Like Germany in the past, Russia in the present is a world power whose size, location and nationalism threaten its surroundings. Since Russia has friendly ethnic minorities in small neighboring countries - its potential for expansion and friction is high. Therefore, just as Germany destabilized the old European order even before Hitler, Russia is destabilizing the new European order.

Russia's Future Energy
Today energy is the decisive driver of Russian foreign and domestic policy. Presidential Aide Vladislav Surkov’s recent speech to United Russia activists showed the government is prepared to sacrifice everything to become an energy superpower. In Surkov’s words, if you have long legs, you should do the long jump, not play chess. But the plan to become an energy superpower will not succeed.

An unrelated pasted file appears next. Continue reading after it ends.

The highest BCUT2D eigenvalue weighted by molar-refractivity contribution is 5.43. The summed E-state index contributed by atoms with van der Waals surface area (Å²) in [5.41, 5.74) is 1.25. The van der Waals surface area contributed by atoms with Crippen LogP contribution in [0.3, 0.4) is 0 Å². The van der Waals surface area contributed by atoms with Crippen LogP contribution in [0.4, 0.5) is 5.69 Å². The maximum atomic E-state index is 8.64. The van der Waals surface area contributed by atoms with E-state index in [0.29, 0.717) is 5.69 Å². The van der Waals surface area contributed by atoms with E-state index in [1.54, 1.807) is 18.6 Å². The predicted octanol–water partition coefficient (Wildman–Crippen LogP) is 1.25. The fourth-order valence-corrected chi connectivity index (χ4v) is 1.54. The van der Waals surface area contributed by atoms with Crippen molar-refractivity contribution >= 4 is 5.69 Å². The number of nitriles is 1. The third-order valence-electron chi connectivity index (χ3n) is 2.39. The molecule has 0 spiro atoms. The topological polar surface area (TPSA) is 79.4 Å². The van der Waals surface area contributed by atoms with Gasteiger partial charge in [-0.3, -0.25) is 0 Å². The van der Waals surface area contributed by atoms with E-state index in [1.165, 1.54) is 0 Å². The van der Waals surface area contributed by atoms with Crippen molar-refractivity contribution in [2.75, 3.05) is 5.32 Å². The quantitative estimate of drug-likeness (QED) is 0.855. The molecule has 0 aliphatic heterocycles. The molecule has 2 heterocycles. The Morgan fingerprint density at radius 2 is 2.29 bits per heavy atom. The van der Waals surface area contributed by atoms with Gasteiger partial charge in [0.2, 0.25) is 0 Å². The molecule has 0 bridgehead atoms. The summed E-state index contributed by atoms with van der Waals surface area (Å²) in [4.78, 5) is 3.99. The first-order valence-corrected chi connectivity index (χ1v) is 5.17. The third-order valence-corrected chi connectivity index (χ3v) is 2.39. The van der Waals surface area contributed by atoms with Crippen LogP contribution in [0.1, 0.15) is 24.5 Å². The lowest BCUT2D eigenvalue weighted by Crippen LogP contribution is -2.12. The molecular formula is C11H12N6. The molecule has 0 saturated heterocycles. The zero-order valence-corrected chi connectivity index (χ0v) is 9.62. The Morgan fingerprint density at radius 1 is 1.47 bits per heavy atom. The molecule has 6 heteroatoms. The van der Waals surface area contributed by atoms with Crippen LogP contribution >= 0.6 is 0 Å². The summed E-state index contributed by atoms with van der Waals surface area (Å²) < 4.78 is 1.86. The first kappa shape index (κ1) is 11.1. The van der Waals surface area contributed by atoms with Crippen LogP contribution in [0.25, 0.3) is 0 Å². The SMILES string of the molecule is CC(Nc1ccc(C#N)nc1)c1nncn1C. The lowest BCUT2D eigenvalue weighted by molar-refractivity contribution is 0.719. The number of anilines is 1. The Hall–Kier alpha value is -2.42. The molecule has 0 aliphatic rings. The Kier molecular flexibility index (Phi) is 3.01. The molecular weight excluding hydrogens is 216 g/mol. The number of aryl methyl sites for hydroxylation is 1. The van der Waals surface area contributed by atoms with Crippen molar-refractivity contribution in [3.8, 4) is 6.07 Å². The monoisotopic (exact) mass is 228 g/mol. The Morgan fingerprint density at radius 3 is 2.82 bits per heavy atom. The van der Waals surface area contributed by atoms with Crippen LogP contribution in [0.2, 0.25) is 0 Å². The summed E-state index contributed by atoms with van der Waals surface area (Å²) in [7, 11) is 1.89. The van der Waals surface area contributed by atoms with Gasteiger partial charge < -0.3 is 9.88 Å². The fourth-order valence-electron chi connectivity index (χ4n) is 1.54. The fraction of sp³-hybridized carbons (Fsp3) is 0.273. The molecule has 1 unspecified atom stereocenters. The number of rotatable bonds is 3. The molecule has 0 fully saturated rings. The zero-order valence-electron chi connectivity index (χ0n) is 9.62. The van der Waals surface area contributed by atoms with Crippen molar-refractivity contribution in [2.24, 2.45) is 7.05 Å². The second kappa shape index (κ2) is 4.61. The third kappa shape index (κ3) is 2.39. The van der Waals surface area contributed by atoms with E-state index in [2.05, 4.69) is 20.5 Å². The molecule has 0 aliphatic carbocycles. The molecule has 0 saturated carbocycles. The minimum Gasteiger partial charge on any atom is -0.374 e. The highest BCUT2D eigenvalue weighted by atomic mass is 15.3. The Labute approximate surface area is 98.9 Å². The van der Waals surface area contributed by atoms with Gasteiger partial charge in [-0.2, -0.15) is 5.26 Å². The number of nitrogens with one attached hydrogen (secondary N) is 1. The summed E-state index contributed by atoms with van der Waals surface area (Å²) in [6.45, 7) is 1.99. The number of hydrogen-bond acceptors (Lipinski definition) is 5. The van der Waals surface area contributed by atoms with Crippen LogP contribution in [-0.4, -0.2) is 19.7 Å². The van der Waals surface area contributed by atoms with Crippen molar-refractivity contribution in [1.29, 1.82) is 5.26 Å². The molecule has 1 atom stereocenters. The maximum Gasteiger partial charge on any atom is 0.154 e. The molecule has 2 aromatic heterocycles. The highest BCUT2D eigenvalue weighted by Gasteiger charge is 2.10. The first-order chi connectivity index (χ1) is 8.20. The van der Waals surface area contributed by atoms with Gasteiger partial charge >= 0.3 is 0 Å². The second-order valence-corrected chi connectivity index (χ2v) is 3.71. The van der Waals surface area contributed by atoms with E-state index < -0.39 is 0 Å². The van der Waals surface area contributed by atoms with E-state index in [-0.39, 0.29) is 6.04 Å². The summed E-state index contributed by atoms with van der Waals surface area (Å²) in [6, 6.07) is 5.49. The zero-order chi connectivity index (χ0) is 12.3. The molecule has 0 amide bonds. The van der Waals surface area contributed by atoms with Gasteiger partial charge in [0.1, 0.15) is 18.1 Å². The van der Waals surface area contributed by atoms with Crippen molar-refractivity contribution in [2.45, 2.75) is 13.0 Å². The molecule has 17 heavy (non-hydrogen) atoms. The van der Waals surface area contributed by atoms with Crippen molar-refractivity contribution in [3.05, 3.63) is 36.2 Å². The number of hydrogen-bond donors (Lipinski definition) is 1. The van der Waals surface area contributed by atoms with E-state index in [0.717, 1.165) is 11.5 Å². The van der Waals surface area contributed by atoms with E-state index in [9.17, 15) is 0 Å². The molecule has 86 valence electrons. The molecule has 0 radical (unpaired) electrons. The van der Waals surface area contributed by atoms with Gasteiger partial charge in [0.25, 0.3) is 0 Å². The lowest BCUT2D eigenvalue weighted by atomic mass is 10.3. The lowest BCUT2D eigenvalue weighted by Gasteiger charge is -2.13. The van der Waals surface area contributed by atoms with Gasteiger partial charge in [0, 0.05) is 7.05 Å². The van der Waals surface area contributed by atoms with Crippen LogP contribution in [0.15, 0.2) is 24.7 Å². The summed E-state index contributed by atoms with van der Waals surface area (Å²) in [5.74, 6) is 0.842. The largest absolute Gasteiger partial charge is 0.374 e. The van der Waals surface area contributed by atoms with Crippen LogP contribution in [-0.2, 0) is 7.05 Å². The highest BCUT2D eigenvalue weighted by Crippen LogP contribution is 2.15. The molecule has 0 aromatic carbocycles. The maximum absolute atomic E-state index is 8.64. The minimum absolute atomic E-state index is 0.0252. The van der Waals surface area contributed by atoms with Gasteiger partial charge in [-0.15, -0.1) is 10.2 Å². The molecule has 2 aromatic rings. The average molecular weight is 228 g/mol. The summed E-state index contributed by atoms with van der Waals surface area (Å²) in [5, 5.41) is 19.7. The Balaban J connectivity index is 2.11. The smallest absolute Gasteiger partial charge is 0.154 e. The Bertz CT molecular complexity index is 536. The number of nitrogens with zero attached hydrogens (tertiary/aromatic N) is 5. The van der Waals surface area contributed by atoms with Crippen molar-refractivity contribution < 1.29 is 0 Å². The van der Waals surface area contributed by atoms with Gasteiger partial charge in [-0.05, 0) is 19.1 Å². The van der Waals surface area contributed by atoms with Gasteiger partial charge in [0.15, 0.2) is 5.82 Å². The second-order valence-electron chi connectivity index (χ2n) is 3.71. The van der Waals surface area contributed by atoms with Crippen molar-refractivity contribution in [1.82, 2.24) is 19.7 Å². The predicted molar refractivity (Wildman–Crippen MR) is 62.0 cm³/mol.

Not only will the Kremlin plan ultimately fail, but it is also causing harm now. The authorities promote the “energy superpower” idea instead of fixing economic and social problems. Sustainable development and international competitiveness have vanished from the agenda. Instead there is only this phantom idea, which holds out the promise of a footprint in the global geopolitical landscape.

In discussing the resource curse, people normally mention weak institutions, corruption, and perverse political incentives. But Russia faces a more basic problem—it doesn’t have enough resources. Only a few petrostates have enough resources per capita to create a good life for their people. All have small populations. (Norway, Kuwait, the United Arab Emirates, and Qatar are in this category.) With Russia’s large population the state cannot rely only on resource revenue to promote development. Even if the state were to expropriate all oil profits, it would have only $80 per person per month to redistribute. Moreover the Russian economy is extremely energy-intensive and the country’s large territory imposes significant transportation costs, limiting export capability. So the Kremlin cannot build an economic and social policy on energy alone.